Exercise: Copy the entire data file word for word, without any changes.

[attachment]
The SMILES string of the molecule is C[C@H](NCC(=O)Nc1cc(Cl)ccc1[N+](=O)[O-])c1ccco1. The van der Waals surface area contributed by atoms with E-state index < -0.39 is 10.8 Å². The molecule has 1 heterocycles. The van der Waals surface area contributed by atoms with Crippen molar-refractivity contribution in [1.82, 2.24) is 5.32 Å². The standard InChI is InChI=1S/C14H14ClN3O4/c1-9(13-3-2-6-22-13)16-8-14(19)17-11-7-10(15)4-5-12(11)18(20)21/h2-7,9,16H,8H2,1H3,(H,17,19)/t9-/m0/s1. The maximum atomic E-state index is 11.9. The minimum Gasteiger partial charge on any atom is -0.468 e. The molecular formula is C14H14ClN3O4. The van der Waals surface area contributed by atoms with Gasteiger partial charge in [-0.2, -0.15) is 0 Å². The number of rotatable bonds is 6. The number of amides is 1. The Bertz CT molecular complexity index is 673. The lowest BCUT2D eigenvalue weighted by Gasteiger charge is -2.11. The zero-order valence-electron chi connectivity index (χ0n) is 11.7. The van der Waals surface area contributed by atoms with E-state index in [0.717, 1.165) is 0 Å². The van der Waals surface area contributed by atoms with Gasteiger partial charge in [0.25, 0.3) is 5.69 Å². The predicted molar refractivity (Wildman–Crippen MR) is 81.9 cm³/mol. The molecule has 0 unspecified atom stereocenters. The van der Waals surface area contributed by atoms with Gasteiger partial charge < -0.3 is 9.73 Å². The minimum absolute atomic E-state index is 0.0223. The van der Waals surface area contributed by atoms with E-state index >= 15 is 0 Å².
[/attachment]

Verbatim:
The SMILES string of the molecule is C[C@H](NCC(=O)Nc1cc(Cl)ccc1[N+](=O)[O-])c1ccco1. The van der Waals surface area contributed by atoms with E-state index < -0.39 is 10.8 Å². The molecule has 1 heterocycles. The van der Waals surface area contributed by atoms with Crippen molar-refractivity contribution in [1.82, 2.24) is 5.32 Å². The standard InChI is InChI=1S/C14H14ClN3O4/c1-9(13-3-2-6-22-13)16-8-14(19)17-11-7-10(15)4-5-12(11)18(20)21/h2-7,9,16H,8H2,1H3,(H,17,19)/t9-/m0/s1. The maximum atomic E-state index is 11.9. The minimum Gasteiger partial charge on any atom is -0.468 e. The molecular formula is C14H14ClN3O4. The van der Waals surface area contributed by atoms with Gasteiger partial charge in [-0.2, -0.15) is 0 Å². The number of rotatable bonds is 6. The number of amides is 1. The Bertz CT molecular complexity index is 673. The lowest BCUT2D eigenvalue weighted by Gasteiger charge is -2.11. The zero-order valence-electron chi connectivity index (χ0n) is 11.7. The van der Waals surface area contributed by atoms with E-state index in [0.717, 1.165) is 0 Å². The van der Waals surface area contributed by atoms with Gasteiger partial charge in [0.25, 0.3) is 5.69 Å². The predicted molar refractivity (Wildman–Crippen MR) is 81.9 cm³/mol. The molecule has 0 unspecified atom stereocenters. The van der Waals surface area contributed by atoms with Gasteiger partial charge < -0.3 is 9.73 Å². The minimum absolute atomic E-state index is 0.0223. The van der Waals surface area contributed by atoms with E-state index >= 15 is 0 Å².